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China Tower ends flat in HK debut morning as weak mood weighs on biggest IPO in two years

Posted by: Admin | Posted on: August 8th, 2018 | 0 Comments

HONG KONG (Reuters) – China Tower Corp Ltd’s (0788.HK) shares were little changed on their debut in Hong Kong on Wednesday, with escalating Sino-U.S. trade tensions weighing on investor sentiment toward the world’s biggest initial public offering (IPO) in two years.

Coming after a string of weak IPO debuts in Hong Kong, China Tower’s performance could influence upcoming listings such as Sinochem Energy. It may also weigh on the city’s attempts to sustain its record fundraising from stock floats.

Shares of China Tower, the world’s largest mobile telecommunications tower operator, only edged as high as HK$1.29 before ending unchanged from their IPO price at HK$1.26 by the city’s lunchtime trading break. The Hang Seng Index .HSI was trading 0.42 percent higher at noon.

Analysts said China Tower holding above its issue price would bode well for the wider market.

“Long term institutions will park their funds in firms like China Tower – its the sort of stock you wouldn’t expect to see any explosive jump in and it won’t attract much retail speculative interest,” said Linus Yip, chief strategist of First Shanghai Securities.

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Also debuting on Wednesday was Nasdaq-listed BeiGene Ltd (6160.HK), the second firm to float under new rules in Hong Kong designed to attract biotechs. Shares in the firm, which raised $903 million after pricing its shares at HK$108 each, slipped to HK$105, down 2.7 percent, in morning trade and ended at HK$106.8 at noon.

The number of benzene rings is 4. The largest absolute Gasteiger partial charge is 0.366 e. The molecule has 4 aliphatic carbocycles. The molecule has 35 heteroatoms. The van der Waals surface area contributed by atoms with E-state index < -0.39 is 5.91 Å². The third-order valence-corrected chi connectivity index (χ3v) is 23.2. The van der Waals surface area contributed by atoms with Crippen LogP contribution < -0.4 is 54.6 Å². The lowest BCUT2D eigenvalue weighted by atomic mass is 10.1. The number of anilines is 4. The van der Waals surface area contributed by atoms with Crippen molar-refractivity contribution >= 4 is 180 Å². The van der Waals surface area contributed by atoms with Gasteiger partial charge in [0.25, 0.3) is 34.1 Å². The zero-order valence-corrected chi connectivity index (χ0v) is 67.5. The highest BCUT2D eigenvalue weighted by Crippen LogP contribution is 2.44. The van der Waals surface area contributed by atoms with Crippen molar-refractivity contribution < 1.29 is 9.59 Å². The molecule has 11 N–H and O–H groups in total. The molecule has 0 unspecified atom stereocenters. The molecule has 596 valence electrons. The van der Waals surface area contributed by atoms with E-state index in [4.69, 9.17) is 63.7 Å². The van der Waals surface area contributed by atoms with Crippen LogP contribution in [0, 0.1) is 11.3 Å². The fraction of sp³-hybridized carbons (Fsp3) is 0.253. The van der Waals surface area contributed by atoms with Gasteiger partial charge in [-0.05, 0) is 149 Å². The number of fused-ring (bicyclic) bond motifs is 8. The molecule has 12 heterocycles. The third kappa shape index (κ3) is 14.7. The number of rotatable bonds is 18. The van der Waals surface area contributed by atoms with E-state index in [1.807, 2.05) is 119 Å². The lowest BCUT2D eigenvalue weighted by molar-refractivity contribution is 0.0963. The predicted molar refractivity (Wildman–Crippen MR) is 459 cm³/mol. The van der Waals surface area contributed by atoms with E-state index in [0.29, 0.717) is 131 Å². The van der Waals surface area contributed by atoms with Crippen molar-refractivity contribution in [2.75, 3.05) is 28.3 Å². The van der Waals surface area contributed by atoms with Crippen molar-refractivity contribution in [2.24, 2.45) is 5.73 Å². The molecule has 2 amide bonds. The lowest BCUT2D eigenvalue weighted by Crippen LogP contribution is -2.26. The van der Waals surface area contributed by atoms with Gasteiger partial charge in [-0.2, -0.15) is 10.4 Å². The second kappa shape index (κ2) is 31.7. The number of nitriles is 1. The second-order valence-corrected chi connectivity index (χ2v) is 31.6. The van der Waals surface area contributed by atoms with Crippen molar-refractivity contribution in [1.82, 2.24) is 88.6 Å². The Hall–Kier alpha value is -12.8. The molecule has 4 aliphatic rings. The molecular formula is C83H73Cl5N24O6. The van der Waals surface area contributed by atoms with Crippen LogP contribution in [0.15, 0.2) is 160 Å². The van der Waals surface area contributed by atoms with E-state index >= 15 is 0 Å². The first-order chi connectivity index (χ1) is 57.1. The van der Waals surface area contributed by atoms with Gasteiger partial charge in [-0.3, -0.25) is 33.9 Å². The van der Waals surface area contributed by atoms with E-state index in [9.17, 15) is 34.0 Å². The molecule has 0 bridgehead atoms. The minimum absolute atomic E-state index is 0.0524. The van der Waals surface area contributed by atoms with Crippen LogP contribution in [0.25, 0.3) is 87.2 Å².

Under rules introduced earlier this year, biotech firms without revenue or profit can apply to list. Ascletis Pharma Inc (1672.HK), a maker of anti-viral and cancer drugs, last week became this first to list under the new regime, but has seen its shares fall 16.1 percent below their IPO price since debut day.

Companies have now raised $22.4 billion in Hong Kong through listings this year, the city’s best-ever seven-month performance, data from Thomson Reuters showed.

But the Hang Seng Index has dropped almost 16 percent from its January peak amid Sino-U.S. trade tensions, and several recent listings, such as that of Chinese smartphone maker Xiaomi Corp (1810.HK), have struggled to maintain their IPO prices.

“Investors are becoming more cautious and selective toward new listings,” said Ben Kwong, head of research and executive director at KGI Asia. “The overall pace of the IPO market will slow down a bit and listing candidates may try to avoid this weak sentiment when they can’t demand higher valuations.”


China Tower priced its IPO last week at the bottom of an indicative range, raising $6.9 billion in the world’s biggest listing since Postal Savings Bank of China Co Ltd’s (1658.HK) $7.63 billion Hong Kong float in 2016.

The company operates 1.9 million tower sites and had 2.8 million tenants at the end of June, its IPO prospectus showed. It was formed in 2014 from the tower operations of China’s three state-backed telecoms providers – China Mobile, China Telecom and China Unicom – to reduce duplication.

China Tower Chairman Tong Jilu, speaking at the open of trading in Hong Kong, said the fact that the company could go public after just three years of operation showed its quality was recognized by investors.

“I’m very happy that the international offering of our IPO has attracted global long-long funds, sovereign wealth funds and hedge funds as well as high-quality Chinese investors,” he said.

China Tower’s operating revenue in 2017 rose nearly 23 percent to 68.7 billion yuan ($10.07 billion), while profit rose more than 25 times to 1.9 billion yuan. Its three telecoms shareholders accounted for almost all its revenue last year.

China Tower’s float is the latest move in a government push to inject new life into bloated state-owned enterprises by encouraging greater private capital investment.

Sinochem Energy, a unit of state-owned Sinochem Group, has filed for a $2 billion Hong Kong IPO as the group seeks to raise capital for a shift to higher-value businesses.

Reporting by Julie Zhu and Donny Kwok; Editing by Christopher Cushing and Muralikumar Anantharaman

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